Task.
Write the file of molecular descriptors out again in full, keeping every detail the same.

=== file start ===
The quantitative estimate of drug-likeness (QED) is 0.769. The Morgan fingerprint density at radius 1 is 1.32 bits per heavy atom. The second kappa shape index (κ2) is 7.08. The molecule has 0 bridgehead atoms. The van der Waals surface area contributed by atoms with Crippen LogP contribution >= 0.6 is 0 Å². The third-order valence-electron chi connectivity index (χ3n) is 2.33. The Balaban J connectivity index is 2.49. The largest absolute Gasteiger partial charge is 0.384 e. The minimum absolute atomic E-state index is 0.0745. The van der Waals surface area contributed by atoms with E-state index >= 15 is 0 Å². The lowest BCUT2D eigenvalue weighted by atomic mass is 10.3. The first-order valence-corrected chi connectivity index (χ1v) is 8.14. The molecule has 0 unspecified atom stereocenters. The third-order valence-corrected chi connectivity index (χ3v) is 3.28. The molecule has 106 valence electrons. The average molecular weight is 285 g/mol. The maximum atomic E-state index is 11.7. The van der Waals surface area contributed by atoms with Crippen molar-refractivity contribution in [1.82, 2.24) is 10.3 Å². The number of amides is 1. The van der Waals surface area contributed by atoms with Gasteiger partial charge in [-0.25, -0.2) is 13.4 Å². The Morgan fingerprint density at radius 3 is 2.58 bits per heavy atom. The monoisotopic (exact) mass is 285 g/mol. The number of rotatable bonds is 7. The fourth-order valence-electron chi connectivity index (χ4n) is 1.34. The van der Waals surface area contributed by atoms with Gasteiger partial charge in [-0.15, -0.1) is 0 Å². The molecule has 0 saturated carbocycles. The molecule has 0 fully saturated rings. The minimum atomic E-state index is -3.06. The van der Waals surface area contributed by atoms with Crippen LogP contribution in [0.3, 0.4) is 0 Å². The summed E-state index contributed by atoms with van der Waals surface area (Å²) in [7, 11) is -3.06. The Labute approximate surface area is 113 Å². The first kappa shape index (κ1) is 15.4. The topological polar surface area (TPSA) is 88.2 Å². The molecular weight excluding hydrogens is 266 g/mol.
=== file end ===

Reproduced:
The quantitative estimate of drug-likeness (QED) is 0.769. The Morgan fingerprint density at radius 1 is 1.32 bits per heavy atom. The second kappa shape index (κ2) is 7.08. The molecule has 0 bridgehead atoms. The van der Waals surface area contributed by atoms with Crippen LogP contribution >= 0.6 is 0 Å². The third-order valence-electron chi connectivity index (χ3n) is 2.33. The Balaban J connectivity index is 2.49. The largest absolute Gasteiger partial charge is 0.384 e. The minimum absolute atomic E-state index is 0.0745. The van der Waals surface area contributed by atoms with E-state index >= 15 is 0 Å². The lowest BCUT2D eigenvalue weighted by atomic mass is 10.3. The first-order valence-corrected chi connectivity index (χ1v) is 8.14. The molecule has 0 unspecified atom stereocenters. The third-order valence-corrected chi connectivity index (χ3v) is 3.28. The molecule has 106 valence electrons. The average molecular weight is 285 g/mol. The maximum atomic E-state index is 11.7. The van der Waals surface area contributed by atoms with Crippen molar-refractivity contribution in [1.82, 2.24) is 10.3 Å². The number of amides is 1. The van der Waals surface area contributed by atoms with Gasteiger partial charge in [-0.25, -0.2) is 13.4 Å². The Morgan fingerprint density at radius 3 is 2.58 bits per heavy atom. The monoisotopic (exact) mass is 285 g/mol. The number of rotatable bonds is 7. The fourth-order valence-electron chi connectivity index (χ4n) is 1.34. The van der Waals surface area contributed by atoms with Gasteiger partial charge in [-0.15, -0.1) is 0 Å². The molecule has 0 saturated carbocycles. The molecule has 0 fully saturated rings. The minimum atomic E-state index is -3.06. The van der Waals surface area contributed by atoms with Crippen LogP contribution in [0.3, 0.4) is 0 Å². The summed E-state index contributed by atoms with van der Waals surface area (Å²) in [7, 11) is -3.06. The Labute approximate surface area is 113 Å². The first kappa shape index (κ1) is 15.4. The topological polar surface area (TPSA) is 88.2 Å². The molecular weight excluding hydrogens is 266 g/mol.